I used to go to a corner shop in Oxford all the time. I'd buy milk, biscuits, newspapers- maybe twice a week for months. One day I didn't have enough money- instead of trusting me the shopkeeper said, with the fake appearance of helpfulness, 'I'll put it on one side for you.' He didn't trust me, or, rather, he trusted his 'system' better- his system being 'never give credit'. In Egypt systems are suspect. No one trusts them much. But they trust people. What that means is: they trust themselves to judge whether someone is a good for their money or not.
I used to think trust was like gambling. Some people have nerve- they go for the big pot and sometimes win and sometimes lose. But trust isn't gambling, it's the real form that certainty takes. (There are myriad fake forms of certainty- all various kinds of obsession or monomania). So, in Egypt, you can go into a shop you've never been to before, have not enough change and they'll trust you to come back and pay. They trust themselves, you see, to know what a trustworthy person looks like. It's not so crazy- in the West we trust ourselves to drive fast on motorways without crashing or losing our nerve, we trust ourselves to hit a ball over the net with a tennis racket even though the racket has no 'sights' or aiming mechanism. The problem is that we face many years of schooling that attenuates our natural ability to trust ourselves, and, instead of developing that ability and growing it, education stunts it and shunts it off into trivial areas such as sports and driving...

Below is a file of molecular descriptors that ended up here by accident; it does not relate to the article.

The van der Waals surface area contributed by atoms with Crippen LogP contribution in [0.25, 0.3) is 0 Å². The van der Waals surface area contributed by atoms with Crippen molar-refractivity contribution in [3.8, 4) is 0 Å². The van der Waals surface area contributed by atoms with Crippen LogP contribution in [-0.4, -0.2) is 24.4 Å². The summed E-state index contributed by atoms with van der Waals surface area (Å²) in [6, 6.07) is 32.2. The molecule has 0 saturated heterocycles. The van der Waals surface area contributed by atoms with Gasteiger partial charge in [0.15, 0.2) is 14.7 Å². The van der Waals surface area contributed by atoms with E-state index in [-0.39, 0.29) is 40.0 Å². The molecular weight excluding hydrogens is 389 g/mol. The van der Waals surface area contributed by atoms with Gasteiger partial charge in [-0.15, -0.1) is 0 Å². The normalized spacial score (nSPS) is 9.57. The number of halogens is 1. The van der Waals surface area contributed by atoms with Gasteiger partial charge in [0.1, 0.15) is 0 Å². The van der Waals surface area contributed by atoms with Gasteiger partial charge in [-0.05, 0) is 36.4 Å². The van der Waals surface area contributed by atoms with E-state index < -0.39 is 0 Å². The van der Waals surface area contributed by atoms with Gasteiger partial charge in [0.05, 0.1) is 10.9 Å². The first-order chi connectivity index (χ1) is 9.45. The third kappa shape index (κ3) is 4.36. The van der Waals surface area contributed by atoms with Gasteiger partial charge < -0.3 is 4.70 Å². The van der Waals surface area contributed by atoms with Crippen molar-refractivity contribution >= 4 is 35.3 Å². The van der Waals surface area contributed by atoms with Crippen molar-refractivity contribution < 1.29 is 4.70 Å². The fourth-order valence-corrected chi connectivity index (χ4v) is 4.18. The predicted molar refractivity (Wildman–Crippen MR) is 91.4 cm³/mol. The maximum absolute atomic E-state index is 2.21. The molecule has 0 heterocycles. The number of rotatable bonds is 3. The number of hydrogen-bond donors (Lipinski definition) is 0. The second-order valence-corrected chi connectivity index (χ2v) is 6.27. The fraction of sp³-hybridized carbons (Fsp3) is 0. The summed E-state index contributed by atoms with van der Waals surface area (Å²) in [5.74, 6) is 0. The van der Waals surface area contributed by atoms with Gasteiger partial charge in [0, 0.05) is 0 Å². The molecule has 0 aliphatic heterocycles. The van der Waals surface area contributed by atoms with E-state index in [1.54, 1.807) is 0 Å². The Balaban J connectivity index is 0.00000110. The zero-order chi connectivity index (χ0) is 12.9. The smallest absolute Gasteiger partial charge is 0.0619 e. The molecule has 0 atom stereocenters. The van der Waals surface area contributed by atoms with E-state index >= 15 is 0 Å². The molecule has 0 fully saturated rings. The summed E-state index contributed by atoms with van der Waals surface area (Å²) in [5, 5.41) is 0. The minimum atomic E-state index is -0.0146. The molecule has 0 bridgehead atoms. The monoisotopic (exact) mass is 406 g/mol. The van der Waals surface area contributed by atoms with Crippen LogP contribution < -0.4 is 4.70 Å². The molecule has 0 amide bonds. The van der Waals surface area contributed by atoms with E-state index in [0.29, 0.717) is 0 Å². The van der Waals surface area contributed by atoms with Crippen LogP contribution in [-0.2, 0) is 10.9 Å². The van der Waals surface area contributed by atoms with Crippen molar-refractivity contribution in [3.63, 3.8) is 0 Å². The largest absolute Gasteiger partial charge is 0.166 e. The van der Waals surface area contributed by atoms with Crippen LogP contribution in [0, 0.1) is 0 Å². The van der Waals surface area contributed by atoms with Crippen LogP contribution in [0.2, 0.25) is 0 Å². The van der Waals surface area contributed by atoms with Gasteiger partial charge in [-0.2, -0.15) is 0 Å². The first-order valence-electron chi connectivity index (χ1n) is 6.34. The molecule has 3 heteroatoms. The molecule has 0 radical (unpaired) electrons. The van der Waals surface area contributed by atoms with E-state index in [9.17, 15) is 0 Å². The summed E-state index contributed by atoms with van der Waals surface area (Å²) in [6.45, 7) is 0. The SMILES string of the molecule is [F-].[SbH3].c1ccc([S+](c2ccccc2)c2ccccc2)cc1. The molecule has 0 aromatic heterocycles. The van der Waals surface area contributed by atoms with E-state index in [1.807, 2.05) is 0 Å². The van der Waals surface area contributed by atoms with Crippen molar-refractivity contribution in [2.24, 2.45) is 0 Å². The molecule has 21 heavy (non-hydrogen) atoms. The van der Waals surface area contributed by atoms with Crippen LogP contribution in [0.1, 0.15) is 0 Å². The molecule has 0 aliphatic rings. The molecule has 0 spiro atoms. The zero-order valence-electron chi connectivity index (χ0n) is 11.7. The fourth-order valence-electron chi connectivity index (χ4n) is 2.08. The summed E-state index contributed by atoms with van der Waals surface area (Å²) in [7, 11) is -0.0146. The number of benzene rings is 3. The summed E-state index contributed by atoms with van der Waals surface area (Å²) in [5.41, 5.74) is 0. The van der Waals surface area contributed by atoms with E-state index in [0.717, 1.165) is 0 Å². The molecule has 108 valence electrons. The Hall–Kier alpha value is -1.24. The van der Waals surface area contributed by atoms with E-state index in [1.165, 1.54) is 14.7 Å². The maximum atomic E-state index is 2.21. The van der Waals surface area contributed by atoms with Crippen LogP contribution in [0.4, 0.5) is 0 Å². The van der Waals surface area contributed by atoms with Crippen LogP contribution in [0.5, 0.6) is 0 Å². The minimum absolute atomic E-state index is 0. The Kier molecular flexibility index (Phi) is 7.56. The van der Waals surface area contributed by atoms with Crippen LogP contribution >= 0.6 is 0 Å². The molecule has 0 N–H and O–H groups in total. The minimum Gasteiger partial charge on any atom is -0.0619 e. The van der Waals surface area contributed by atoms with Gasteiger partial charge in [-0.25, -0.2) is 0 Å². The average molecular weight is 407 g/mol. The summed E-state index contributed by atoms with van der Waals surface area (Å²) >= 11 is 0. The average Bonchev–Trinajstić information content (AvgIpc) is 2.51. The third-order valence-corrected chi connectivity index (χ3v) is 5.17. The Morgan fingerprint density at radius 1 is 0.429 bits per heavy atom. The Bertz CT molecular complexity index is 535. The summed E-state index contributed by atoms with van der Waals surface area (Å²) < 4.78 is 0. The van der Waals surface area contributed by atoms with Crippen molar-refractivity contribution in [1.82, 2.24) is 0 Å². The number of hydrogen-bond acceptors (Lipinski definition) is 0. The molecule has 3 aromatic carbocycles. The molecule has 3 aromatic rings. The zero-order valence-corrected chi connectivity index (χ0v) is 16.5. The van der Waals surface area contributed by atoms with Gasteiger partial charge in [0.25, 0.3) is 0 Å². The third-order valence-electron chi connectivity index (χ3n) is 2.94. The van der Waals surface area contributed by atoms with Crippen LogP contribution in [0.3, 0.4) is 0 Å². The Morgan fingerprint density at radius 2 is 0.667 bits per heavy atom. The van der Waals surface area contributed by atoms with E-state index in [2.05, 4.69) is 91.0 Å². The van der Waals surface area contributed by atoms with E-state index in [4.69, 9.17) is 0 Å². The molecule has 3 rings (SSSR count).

The West in its current form is largely, in its official capacities, centred around dismantling trust situations and replacing them with machines, systems, ideas, questionaires, 'transparency' and other forms of evading the issue. Which is: learn to trust yourself. It starts small: can you trust yourself to get from A to B with a map? Without a map? Trust yourself to make money from a business? Trust yourself to bring up children? A great traveller, Helena Edwards once told me, 'On every journey there comes a point when you just have to trust.' You have to trust yourself at that point without any help from google, friends comments, ideas, theories- you have to take the plunge and trust. And in those situations it always works. Trust me.
Governments don't trust us? Why? They don't trust themselves. People who want to 'change the world' imagine that if they got a new government things would be better. But who governs us, in the West, is far less significant than learning to trust yourself. This is the beginning of a real world changer- trust yourself, trust others. It's catching.